Brain Architecture: Building Strong Foundations and Responding to Trauma

(Christine Schneider led our teen workshop on trauma, stress, and how the brain functions. A private practice therapist in Chattanooga, she specializes in working with victims of trauma, early childhood challenges, and those suffering from PTSD. She also works closely with the McNabb Center as a Licensed Professional Counselor and mental health service provider.)

Brain development, which starts at conception, is affected by the genetics and life experiences of a baby’s mother and father. The early years are extremely important because all of us, as young children, must have safety and support to thrive. One way we gain this is through serve-and-return relationships, which work like a ball being tossed back and forth between a child and a caregiver. The child cries (serves), and the caregiver responds (returns) with comfort or another need. A child who does not receive this response, especially if under age 2, will feel that the world is unsafe. At this tender age, the world seems very black and white, and a child who reaches out for interaction feels as though he will die if he doesn’t get a response.

We also discussed how toxic stress disrupts brain development. The three types of stress are positive stress, tolerable stress, and toxic stress. Positive stress is a normal and essential part of healthy development. This type of stress, which is short-term, eventually fades. Tolerable stress is a response to a more severe stressor and is limited in duration. Often triggered by a sudden life change or a traumatic event, tolerable stress can continue to spike for a while after the initial stressor. Eventually, the stress will return to a more natural level (though there is no true baseline). Toxic stress, however, is strong and prolonged and is experienced frequently. The body remains in “fight, flight, or freeze” mode as a result of this stress. Abusive relationships, bullying, living in an unsafe neighborhood, and other stressful or traumatic situations/environments can all cause toxic stress.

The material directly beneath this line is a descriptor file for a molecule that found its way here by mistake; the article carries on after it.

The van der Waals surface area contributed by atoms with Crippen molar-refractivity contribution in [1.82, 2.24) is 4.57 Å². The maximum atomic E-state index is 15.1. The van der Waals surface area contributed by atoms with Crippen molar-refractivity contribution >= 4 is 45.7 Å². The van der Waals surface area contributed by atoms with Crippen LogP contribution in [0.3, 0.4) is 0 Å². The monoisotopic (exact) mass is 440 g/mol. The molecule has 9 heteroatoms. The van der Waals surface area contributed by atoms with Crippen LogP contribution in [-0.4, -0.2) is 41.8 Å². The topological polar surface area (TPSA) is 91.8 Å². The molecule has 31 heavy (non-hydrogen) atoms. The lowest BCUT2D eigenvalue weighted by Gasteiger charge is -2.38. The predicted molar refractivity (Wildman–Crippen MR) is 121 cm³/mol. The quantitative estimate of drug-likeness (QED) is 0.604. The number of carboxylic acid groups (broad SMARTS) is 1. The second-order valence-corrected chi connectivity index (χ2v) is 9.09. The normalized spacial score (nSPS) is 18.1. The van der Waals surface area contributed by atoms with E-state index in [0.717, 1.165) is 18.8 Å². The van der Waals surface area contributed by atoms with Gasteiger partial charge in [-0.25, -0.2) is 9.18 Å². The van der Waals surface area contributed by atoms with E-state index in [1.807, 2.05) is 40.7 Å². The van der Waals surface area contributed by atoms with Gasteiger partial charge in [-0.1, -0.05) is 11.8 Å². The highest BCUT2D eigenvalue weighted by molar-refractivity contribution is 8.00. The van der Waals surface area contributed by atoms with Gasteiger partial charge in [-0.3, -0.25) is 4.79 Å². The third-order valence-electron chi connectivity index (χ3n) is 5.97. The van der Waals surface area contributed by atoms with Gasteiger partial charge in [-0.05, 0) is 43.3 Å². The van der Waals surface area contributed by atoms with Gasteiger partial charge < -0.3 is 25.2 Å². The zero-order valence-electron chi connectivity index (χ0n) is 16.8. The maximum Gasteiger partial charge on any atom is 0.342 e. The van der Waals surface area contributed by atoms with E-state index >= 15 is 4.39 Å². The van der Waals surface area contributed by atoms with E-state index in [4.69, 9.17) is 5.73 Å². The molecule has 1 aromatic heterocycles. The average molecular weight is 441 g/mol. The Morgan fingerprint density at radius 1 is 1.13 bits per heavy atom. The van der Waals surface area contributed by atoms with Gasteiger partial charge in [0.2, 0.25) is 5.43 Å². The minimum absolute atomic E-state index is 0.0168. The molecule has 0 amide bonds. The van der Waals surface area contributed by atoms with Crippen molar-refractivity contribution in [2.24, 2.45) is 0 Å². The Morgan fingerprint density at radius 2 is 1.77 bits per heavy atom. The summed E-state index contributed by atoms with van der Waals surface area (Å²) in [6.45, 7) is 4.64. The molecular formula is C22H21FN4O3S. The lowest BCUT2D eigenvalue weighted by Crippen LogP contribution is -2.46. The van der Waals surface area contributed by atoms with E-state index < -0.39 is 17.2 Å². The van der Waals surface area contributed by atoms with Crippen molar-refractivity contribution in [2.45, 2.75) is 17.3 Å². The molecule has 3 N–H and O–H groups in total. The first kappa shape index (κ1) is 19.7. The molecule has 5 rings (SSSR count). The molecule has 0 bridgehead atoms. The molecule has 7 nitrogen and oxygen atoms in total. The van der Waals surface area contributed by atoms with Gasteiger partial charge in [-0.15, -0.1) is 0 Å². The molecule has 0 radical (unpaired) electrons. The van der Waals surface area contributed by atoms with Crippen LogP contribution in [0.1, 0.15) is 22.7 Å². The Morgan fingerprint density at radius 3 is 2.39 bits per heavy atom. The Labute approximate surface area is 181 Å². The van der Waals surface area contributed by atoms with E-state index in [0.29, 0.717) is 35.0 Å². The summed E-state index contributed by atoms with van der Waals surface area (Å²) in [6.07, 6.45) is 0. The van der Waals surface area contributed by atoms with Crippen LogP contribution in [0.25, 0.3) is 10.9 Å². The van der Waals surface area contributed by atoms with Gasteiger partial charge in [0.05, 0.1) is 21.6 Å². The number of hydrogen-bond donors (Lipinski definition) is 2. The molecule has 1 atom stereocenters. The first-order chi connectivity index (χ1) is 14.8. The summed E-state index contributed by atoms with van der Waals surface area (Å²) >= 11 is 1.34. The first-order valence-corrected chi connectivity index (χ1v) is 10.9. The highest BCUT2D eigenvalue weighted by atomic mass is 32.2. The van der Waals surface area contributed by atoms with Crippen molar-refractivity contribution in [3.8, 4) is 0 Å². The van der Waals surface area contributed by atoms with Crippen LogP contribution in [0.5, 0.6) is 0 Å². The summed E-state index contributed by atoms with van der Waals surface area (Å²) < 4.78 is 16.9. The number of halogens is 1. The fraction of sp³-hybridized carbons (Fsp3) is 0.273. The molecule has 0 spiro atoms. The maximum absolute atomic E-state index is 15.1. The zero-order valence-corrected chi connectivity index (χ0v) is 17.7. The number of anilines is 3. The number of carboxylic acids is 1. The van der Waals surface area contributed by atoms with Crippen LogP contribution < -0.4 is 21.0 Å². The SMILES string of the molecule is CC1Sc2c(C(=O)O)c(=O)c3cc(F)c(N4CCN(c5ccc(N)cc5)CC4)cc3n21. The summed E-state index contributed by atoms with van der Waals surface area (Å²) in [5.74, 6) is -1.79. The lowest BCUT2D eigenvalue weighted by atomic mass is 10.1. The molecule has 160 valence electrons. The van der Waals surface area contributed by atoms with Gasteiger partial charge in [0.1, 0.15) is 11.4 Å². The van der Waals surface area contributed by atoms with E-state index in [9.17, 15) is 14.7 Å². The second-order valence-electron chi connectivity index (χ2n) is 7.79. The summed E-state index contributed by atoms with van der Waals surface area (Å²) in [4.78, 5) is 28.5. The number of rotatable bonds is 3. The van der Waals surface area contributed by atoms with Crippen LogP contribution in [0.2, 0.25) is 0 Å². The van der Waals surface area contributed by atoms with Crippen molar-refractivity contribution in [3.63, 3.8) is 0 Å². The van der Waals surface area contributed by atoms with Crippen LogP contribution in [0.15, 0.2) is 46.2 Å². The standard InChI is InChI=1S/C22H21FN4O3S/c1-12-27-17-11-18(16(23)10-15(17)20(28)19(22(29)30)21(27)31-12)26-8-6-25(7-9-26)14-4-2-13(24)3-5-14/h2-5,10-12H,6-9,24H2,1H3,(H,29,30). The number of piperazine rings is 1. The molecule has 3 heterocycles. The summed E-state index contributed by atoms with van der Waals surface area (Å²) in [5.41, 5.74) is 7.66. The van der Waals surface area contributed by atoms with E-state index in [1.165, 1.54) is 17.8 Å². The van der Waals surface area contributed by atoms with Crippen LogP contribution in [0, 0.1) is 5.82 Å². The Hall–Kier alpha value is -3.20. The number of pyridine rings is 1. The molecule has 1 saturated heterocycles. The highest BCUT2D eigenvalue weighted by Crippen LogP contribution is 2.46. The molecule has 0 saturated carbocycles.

The brain is like an air traffic control system, which has executive functioning. This group of skills helps us to focus on multiple streams of information at the same time, set goals, make plans and decisions, revise plans, and resist hasty actions. Executive functioning is a KEY biological foundation of school readiness and outcomes in temporal lobe ability. While executive functioning is most sensitive at the development stage, you can learn new functions and build new temporal pathways at any age.

As mentioned previously, many things affect brain development, such as genetics and life experiences. Adverse childhood experiences (ACEs) can include abuse (physical, emotional, or sexual), neglect (physical or emotional), or household dysfunction (mental illness, divorce, substance abuse, incarcerated relatives, or the mother treated violently). I have just listed the conventional ACEs, but we are now beginning to study others, which include poverty, foster care, bullying, unsafe neighborhoods, experiencing racism, and/or witnessing violence. ACEs can help to gauge population risk, individual risk, and individual history. The more ACEs a person has, the greater that individual’s risk for developing health issues and the earlier that person is likely to die. Luckily, we can combat ACEs by showing kids safe, stable, and nurturing relationships and households. 

It is important for us to change the question from “What’s wrong with you?” to “What has happened to you?”

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